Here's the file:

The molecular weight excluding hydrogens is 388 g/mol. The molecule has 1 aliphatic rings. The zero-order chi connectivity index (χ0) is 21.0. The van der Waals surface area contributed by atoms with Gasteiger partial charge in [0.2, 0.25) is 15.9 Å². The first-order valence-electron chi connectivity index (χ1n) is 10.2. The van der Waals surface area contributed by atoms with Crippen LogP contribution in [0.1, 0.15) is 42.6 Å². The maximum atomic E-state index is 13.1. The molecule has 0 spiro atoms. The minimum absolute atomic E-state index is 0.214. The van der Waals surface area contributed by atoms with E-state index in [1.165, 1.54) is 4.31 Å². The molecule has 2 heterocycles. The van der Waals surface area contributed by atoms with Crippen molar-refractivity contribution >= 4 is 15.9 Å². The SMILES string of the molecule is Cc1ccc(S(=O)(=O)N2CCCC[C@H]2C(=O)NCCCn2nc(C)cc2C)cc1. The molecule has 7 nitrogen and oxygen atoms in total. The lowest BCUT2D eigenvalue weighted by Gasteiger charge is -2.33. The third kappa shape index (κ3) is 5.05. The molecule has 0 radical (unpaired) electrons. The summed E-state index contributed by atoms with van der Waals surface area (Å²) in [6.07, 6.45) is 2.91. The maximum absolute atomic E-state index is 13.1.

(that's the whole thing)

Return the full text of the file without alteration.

The molecular weight excluding hydrogens is 388 g/mol. The molecule has 1 aliphatic rings. The zero-order chi connectivity index (χ0) is 21.0. The van der Waals surface area contributed by atoms with Gasteiger partial charge in [0.2, 0.25) is 15.9 Å². The first-order valence-electron chi connectivity index (χ1n) is 10.2. The van der Waals surface area contributed by atoms with Crippen LogP contribution in [0.1, 0.15) is 42.6 Å². The maximum atomic E-state index is 13.1. The molecule has 0 spiro atoms. The minimum absolute atomic E-state index is 0.214. The van der Waals surface area contributed by atoms with E-state index in [1.165, 1.54) is 4.31 Å². The molecule has 2 heterocycles. The van der Waals surface area contributed by atoms with Crippen molar-refractivity contribution >= 4 is 15.9 Å². The SMILES string of the molecule is Cc1ccc(S(=O)(=O)N2CCCC[C@H]2C(=O)NCCCn2nc(C)cc2C)cc1. The molecule has 7 nitrogen and oxygen atoms in total. The lowest BCUT2D eigenvalue weighted by Gasteiger charge is -2.33. The third kappa shape index (κ3) is 5.05. The molecule has 0 radical (unpaired) electrons. The summed E-state index contributed by atoms with van der Waals surface area (Å²) in [6.07, 6.45) is 2.91. The maximum absolute atomic E-state index is 13.1.